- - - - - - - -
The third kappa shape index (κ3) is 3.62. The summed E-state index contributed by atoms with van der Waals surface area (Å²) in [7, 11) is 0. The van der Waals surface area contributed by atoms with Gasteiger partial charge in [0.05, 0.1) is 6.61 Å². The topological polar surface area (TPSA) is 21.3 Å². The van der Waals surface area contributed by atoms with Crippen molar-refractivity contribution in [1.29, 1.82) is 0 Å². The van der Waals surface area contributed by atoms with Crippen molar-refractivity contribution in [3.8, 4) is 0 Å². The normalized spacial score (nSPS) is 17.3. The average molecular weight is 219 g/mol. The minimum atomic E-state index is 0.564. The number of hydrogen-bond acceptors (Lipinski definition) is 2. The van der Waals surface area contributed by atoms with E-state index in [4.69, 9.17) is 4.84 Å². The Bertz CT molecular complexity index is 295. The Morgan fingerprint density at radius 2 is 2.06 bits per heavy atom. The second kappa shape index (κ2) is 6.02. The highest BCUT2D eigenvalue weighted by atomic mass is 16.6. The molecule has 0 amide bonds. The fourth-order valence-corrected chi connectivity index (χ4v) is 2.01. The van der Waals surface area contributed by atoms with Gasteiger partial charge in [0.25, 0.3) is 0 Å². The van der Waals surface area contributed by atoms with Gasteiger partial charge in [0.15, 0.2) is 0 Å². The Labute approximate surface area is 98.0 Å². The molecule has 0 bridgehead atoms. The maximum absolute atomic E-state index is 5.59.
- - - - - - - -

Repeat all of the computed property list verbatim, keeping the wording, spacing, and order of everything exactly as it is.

The third kappa shape index (κ3) is 3.62. The summed E-state index contributed by atoms with van der Waals surface area (Å²) in [7, 11) is 0. The van der Waals surface area contributed by atoms with Gasteiger partial charge in [0.05, 0.1) is 6.61 Å². The topological polar surface area (TPSA) is 21.3 Å². The van der Waals surface area contributed by atoms with Crippen molar-refractivity contribution in [1.29, 1.82) is 0 Å². The van der Waals surface area contributed by atoms with Crippen molar-refractivity contribution in [3.8, 4) is 0 Å². The normalized spacial score (nSPS) is 17.3. The average molecular weight is 219 g/mol. The minimum atomic E-state index is 0.564. The number of hydrogen-bond acceptors (Lipinski definition) is 2. The van der Waals surface area contributed by atoms with E-state index in [4.69, 9.17) is 4.84 Å². The Bertz CT molecular complexity index is 295. The Morgan fingerprint density at radius 2 is 2.06 bits per heavy atom. The second kappa shape index (κ2) is 6.02. The highest BCUT2D eigenvalue weighted by atomic mass is 16.6. The molecule has 0 amide bonds. The fourth-order valence-corrected chi connectivity index (χ4v) is 2.01. The van der Waals surface area contributed by atoms with Gasteiger partial charge in [0.25, 0.3) is 0 Å². The van der Waals surface area contributed by atoms with Gasteiger partial charge in [0.15, 0.2) is 0 Å². The Labute approximate surface area is 98.0 Å². The molecule has 0 bridgehead atoms. The maximum absolute atomic E-state index is 5.59.